Looking for the perfect Porto itinerary? Then you’re in the right place! Whether you’re going to spend 2, 3, or 5 days in Porto, you will have all the best things to do in Porto curated into a special itinerary right here at your fingertips.
Porto is such a quaint and charming little city. It’s buzzing with local life and isn’t yet exposed to mass tourism. In other words, it remains authentic and affordable in all the best ways!
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The riverside Ribeira district and historic Sé neighborhoods are loaded with tiled houses, churches, and cute cafés—everything you’ll come to discover in this itinerary!
In just two days, you could check off the bulk of your Porto bucket list! With 3 days in Porto or more, you could add in an exciting day trip to the Douro Valley and squeeze in a few more must-sees and dos.
Snag this ultimate Porto, Portugal itinerary below and get ready to set sail down the Douro!
How Many Days in Porto?
How many days should you spend in Porto? I wondered the exact same thing when planning my solo trip! Now that I’ve been there, I can say Porto is a city you can cover rather quickly.
However, I would recommend spending no less than 48 hours or two full days in Porto to see the top sights and fit in 1-2 tours.
How much time is “enough” also depends on your intentions for your trip. I prefer to slow down my travels whenever possible, spreading out my time across several days. That’s mostly why I spent a week in Porto (or 5 full days not counting travel days).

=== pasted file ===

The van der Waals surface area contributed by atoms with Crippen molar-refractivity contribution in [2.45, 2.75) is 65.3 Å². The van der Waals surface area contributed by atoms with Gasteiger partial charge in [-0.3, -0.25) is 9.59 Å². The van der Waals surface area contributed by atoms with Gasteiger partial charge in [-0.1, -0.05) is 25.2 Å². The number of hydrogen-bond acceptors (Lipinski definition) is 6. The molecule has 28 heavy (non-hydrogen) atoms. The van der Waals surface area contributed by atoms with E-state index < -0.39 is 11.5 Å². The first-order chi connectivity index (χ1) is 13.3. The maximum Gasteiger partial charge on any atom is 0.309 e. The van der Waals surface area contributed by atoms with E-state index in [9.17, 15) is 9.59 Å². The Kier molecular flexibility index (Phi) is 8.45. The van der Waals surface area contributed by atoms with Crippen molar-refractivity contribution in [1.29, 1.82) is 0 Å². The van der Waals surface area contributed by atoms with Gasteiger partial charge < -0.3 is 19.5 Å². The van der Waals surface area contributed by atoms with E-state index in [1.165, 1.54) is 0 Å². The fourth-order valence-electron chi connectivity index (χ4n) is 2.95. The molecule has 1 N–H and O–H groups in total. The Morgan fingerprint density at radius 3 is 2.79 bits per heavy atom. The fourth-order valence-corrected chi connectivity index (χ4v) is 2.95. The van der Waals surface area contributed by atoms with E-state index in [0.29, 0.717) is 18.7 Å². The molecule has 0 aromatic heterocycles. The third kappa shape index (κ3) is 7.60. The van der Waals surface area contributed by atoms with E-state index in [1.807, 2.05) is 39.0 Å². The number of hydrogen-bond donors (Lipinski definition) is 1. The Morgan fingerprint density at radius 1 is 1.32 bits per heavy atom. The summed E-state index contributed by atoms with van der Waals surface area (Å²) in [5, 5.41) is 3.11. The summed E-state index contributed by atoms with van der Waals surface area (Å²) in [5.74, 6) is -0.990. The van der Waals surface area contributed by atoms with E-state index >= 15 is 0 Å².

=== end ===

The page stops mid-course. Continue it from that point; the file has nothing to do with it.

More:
🎟 Get around with the Porto City Card & save! — Enjoy free entry to 6 museums, unlimited transport, and a 20-50% discount on admission to popular attractions (i.e. wine cellar, river cruise, etc).
I was also super glad to visit Porto in January, which allowed me to see some of the top touristy sights like the Livraria Lello — the Harry Potter Bookshop without enormous crowds.
That said, when exactly is the best time to visit Porto?
I haven’t been in summer, but I can imagine it’s like what I experienced in January, only more pleasant! Luckily, it didn’t rain during my time there so I could take advantage of all my 5 days in Porto exploring around on foot.
Also note that tourists typically flock to Porto on weekends, which doubles or even triples the size of the crowds compared to the weekdays. So if you can, plan to go sometime during the week!
Where to Stay in Porto for Short Trips
- Top Pick (Studio/Apartment) — PipaD’oro by YoursPorto
- Budget $ — Porto Lounge Hostel & Guesthouse
- Boutique $$ — Porto A.S. 1829 Hotel
- Luxury & Unique $$$ — ArmaZém Architectural & Design Hotel
As I mentioned, Porto is fairly small. At most, you can reach all the major attractions on foot within 15-20 minutes.
That said, you could pretty much stay anywhere in Porto and be well-positioned to get out and explore at a moment’s notice! Nevertheless, the historic center is arguably the best place to stay for a short trip.
You’ll be just a block or two away from the beautiful Azulejo tiled churches and cathedrals, Rua das Flores shopping street, and the famous Ribeira neighborhood (the bustling waterfront).
What to See in Porto in 1-5 Days
Ready to pack in the best of Porto in as little as 1 to 5 days? Here is what you can expect from this itinerary below!
- Livraria Lello (the Harry Potter Bookstore) and the Majestic Café where JK Rowling is said to have written her first words of the books
- Clérigos Church & Tower
- Tiled churches of Igreja de Como, Santo Ildefonso, and Capela das Almas
- Hidden passageways and shortcuts, like the Trevassa do Ferraz